Right now, around the country, communities are asking hard questions about the role of police – does policing need an overhaul? How can officers better serve communities? And how can departments ratchet down tensions that can lead to aggression by and against police officers?
Well before the flashpoint that was the George Floyd incident, scholars and social reformers were posing an answer to questions like these: female officers.
In the ocean of academic research into police misconduct and aggression, a common finding is that female police officers are much less likely to be at the center of trouble on the job.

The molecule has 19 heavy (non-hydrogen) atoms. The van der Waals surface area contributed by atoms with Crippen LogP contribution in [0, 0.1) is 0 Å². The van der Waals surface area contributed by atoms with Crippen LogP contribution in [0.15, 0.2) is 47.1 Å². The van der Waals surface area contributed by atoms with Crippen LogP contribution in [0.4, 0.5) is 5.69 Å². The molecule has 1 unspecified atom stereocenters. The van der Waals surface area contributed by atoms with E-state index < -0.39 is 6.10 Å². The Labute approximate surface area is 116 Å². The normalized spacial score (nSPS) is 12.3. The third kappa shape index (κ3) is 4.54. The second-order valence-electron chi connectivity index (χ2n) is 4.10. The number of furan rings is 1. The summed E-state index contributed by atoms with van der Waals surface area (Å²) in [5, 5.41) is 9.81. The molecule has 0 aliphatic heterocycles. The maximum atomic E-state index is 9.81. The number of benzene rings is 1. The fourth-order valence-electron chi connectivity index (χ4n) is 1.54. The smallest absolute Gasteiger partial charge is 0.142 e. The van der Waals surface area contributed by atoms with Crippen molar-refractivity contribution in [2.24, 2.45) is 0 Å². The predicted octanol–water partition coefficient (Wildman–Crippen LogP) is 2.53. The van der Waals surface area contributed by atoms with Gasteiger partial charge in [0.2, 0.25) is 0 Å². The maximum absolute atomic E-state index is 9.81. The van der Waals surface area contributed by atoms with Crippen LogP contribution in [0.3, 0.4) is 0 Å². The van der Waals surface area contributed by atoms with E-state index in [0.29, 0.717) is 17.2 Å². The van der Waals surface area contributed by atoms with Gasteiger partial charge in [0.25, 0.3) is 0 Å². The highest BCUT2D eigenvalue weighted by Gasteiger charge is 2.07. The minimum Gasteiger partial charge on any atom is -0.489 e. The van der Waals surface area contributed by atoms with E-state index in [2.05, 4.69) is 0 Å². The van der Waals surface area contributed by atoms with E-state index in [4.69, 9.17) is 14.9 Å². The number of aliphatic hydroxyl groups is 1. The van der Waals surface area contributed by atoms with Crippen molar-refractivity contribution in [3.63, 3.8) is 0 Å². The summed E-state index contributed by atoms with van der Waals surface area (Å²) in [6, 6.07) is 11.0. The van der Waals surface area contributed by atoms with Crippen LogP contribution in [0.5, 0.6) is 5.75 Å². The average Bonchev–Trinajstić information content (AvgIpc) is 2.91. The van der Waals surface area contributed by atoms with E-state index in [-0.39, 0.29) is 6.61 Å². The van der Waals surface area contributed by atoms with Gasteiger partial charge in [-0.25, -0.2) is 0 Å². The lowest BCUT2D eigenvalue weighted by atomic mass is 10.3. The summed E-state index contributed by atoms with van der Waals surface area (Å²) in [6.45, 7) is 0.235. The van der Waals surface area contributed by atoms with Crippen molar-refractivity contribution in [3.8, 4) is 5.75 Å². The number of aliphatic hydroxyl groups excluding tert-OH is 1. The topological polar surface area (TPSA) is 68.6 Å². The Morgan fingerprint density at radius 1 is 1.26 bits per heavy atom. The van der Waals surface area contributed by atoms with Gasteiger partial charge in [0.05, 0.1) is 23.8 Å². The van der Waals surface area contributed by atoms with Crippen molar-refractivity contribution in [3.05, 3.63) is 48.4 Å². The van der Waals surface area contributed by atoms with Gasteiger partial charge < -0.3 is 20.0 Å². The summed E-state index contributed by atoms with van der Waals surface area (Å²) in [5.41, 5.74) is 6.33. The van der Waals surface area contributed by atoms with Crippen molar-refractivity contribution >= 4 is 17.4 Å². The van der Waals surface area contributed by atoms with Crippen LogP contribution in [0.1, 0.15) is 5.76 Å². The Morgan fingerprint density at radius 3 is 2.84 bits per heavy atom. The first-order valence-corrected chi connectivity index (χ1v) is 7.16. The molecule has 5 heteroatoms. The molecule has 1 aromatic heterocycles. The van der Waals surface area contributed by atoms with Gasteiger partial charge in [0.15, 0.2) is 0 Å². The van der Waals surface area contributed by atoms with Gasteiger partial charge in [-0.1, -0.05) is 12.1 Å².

“There is quite a bit of research that female officers receive fewer complaints than male officers,” says Robert Kaminski, a criminologist at the University of South Carolina who recently completed a study into use of force by female officers. “They’re less likely to draw their firearm. They’re more likely to try to diffuse a situation than, especially young, male cops.”
So what do female officers bring to the job that their male counterparts could benefit from learning?
Listen to the story to hear from women in uniform around South Carolina. But keep a couple things in mind – female officers want to be seen as police officers, not female officers; and don’t let that simplistic question above lead you to simplistic conclusions.
Scott Morgan is the Upstate Multimedia Reporter for South Carolina Public Radio. Follow Scott on Twitter @ByScottMorgan